Golf course crews may soon be able to start course maintenance earlier in the day and use a wider variety of equipment, but likely will have to operate under stricter noise rules.
The Cary Town Council on Tuesday directed town staff to draw up new rules governing when golf courses can start maintenance each day, what part of the course they can treat, what type of equipment they can use and how loud they can be.
The council initiated a review of the rules months ago after some residents complained that noisy golf course crews were disturbing their peace in early morning hours.
While those residents hoped Cary would tighten its rules, course managers from MacGregor Downs, Prestonwood and Lochmere country clubs lobbied the town to loosen its rules – emphasizing their customers’ desires for early tee times.
Nearly a dozen people spoke at the Town Council meeting May 5 before Cary leaders ultimately directed staff to loosen a majority of the golf course maintenance rules in question. The council is expected to formally approve new rules at a meeting in the next few months.
Town rules currently prohibit golf courses from starting maintenance before 9 a.m. on weekends from October through March, considered off-season golfing months. The council, in an informal vote, opted to allow maintenance to start at 7 a.m. on weekends in those months.
Meanwhile, from April through September, town rules currently prohibit courses from using blowers or mowing any surface of the course other than the greens before 7 a.m.
The council said Tuesday they want to exempt all golf course activity from the noise rules after 6 a.m. from April through September.
But the council added that it wants to strengthen its definition of what constitutes a noise violation across town – not just pertaining to golf courses.
Town rules now state that a noise violation occurs if someone makes a noise exceeding 60 decibels during prohibited hours. But the rules don’t specify whether equipment noise is limited to less than 60 decibels at any point – or limited to 60 decibels as an average over an extended period of time, which is how noise is measured at Koka Booth Amphitheatre.
The council agreed that the town should measure issue violations whenever a noise reaches 63 decibels, or when a noise measures at an average of 60 decibels over the course of a minute.
Some residents who spoke at Tuesday’s meeting complained that the town staff and some council members valued the opinion of business owners over golf course residents.
Bob Butler, who lives on the Preston Highlands course but has a Morrisville address, pointed out that the staff’s recommendation for the noise rules changed after some Cary staff members met with management from MacGregor Downs, Prestonwood and Lochmere country clubs, a meeting staff acknowledged in a report.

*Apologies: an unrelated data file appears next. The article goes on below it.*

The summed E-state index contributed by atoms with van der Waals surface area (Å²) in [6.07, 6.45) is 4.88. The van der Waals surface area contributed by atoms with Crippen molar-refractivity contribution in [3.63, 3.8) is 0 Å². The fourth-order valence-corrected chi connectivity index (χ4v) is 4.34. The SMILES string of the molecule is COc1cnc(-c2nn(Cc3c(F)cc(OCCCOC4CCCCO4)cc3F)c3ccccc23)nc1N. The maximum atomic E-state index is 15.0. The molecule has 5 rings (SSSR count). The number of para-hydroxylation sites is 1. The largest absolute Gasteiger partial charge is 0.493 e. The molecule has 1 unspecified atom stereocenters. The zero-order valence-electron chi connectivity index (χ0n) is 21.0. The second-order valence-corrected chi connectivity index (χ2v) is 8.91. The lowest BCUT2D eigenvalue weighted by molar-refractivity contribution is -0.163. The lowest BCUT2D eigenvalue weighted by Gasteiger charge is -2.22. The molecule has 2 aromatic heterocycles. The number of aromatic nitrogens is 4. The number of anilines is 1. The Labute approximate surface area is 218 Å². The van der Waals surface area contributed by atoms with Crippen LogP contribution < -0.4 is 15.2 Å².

Before the Town Council delayed a discussion March 12 on the noise and maintenance rules, town staff was poised to recommend maintaining its early morning bans on blowers and mowing surfaces, except for putting greens before 7 a.m., in the summer months.
Butler said town staff should have met with affected residents, too.
“It must have been quite a meeting for a 180-degree turn,” Butler said.
Council members said they learned from golf course managers that there’s no use mowing greens unless they can use a blower to clean them first. Otherwise pine cones and other yard debris could get stuck in mowing equipment and damage the greens, which tend to be more delicate than the rest of the course.
As for the expanded noise rule exemption for golf courses, some residents appealed to the council’s appreciation of a good night’s sleep.
“I don’t think you’d want that noise outside your house at 6 a.m., and we don’t either,” said Jim Kilpatrick, who lives in MacGregor Downs. He noted that most towns in Wake County don’t exempt golf courses from their noise ordinances.
Cary council members Lori Bush and Ed Yerha agreed and said they opposed the rule change.
“I think those two hours are precious,” Yerha said, referring to weekend sleep between October and March.
Morrisville Mayor Mark Stohlman also emailed Cary Council members before the May 5 meeting to ask that they reconsider the town staff’s recommendation to loosen some rules. The Prestonwood course is split between Cary and Morrisville.
“In reading the briefing material, I honestly don’t know if the staff recommendations improve the situation for our residents,” Stohlman wrote,. “If anything, if seems to make matters worse.
“We may expect those that live on a golf course to accept course maintenance noise as a part of deal, but the significant change in direction in staff’s recommendations needs more review,” he wrote.
Council members ultimately sided with residents such as Curtis Scott, a MacGregor Downs member who described the complaints as minimal and the extra morning work hours as significant.
Scott compared the course’s duty to make play available to that of a restaurant to serve dinner when customers want it.
“If you were going to postpone dinner for an hour, you’re not serving your population well,” he said.